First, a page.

What can Tweets tell us about this historic moment?
The #BlackLivesMatter conversation isn’t new. Since 2013, we’ve seen activism on and off Twitter. Unfortunately, violence and systemic racism toward Black people persist. But this moment feels bigger; it feels more like progress. And the talk on Twitter can help us understand why.
Since a series of horrific events spurred nationwide protests, there have been 206 Tweets per second about Black Lives Matter and its subtopics1 in the US.2 This made up 17% of all conversation on Twitter. That’s upward of 390M Tweets in all — nearly 3.8x any previous peak.
The core of the #BlackLivesMatter conversation continues to be police and politics. But allyship is also playing a strong role. We’re seeing diverse groups of people Tweeting supportive hashtags like #AmplifyMelanatedVoices, a movement to lift up voices from the Black community.
For Tweets about Black Lives Matter, the engagement is as high as the total conversation volume. In fact, since this wave of protests began in late May, nearly one-fifth of all replies, quotes, and Retweets on Twitter in the US are about BLM.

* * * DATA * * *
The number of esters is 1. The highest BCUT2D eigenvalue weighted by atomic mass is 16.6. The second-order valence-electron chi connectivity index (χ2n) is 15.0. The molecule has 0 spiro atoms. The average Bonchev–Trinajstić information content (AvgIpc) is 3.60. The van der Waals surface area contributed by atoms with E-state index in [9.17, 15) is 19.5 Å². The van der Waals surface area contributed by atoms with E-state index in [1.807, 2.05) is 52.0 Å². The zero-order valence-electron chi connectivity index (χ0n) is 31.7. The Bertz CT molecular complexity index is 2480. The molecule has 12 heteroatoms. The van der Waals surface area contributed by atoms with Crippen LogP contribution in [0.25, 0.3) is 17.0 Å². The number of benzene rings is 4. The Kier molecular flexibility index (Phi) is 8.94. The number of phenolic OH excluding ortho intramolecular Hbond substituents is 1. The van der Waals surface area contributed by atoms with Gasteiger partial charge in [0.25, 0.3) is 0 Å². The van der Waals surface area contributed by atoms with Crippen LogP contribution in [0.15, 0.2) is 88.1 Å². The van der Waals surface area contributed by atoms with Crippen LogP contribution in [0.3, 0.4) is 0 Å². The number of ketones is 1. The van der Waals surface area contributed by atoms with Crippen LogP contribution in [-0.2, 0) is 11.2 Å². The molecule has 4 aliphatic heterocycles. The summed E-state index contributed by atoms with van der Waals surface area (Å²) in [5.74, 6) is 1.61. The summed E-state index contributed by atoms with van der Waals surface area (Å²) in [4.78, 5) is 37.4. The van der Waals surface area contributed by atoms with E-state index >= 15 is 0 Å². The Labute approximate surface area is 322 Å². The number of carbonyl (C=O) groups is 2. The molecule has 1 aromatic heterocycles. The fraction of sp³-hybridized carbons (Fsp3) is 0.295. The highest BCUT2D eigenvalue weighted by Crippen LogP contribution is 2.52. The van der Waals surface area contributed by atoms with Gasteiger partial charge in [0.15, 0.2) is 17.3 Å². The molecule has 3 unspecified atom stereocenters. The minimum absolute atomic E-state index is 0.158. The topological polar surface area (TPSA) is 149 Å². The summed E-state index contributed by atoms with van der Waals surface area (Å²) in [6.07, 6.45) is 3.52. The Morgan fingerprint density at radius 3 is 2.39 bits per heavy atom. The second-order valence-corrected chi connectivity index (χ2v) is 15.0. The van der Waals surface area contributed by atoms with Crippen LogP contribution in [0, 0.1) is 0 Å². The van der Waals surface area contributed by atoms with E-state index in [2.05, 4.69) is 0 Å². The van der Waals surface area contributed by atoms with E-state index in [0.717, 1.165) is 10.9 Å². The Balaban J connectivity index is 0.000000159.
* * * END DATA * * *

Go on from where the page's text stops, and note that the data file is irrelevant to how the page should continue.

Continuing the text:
With people preferring to share and react to content instead of creating their own, this conversation is definitely finding its focus.
This is an emotionally charged conversation. So it’s not surprising that feelings of disgust and anger are gradually giving way to sadness. But through it all, there’s a persistent bright spot: joy.
Through their Tweets, people are finding joy in peaceful protests, energized young people, and a sense of changing the world. This tiny bit of hope might just be a sign that real progress is finally underway.
We’ll continue to learn more from the talk on Twitter. To receive these insights and more right in your inbox, subscribe here.
Daniella Bianchi (@bianchidani) is the US research manager for the Audience Insights team at Twitter. In her role, Daniella is responsible for educating and inspiring brands about Twitter's audience through insights.
Footnotes & sources:
1. Subtopics include conversations about police interaction, protests, and racial equality
2. Source: Twitter Internal Data, US Only. Time Period: 5/25/20–6/10/20. Percentage of #BlackLivesMatter Tweets containing various topics.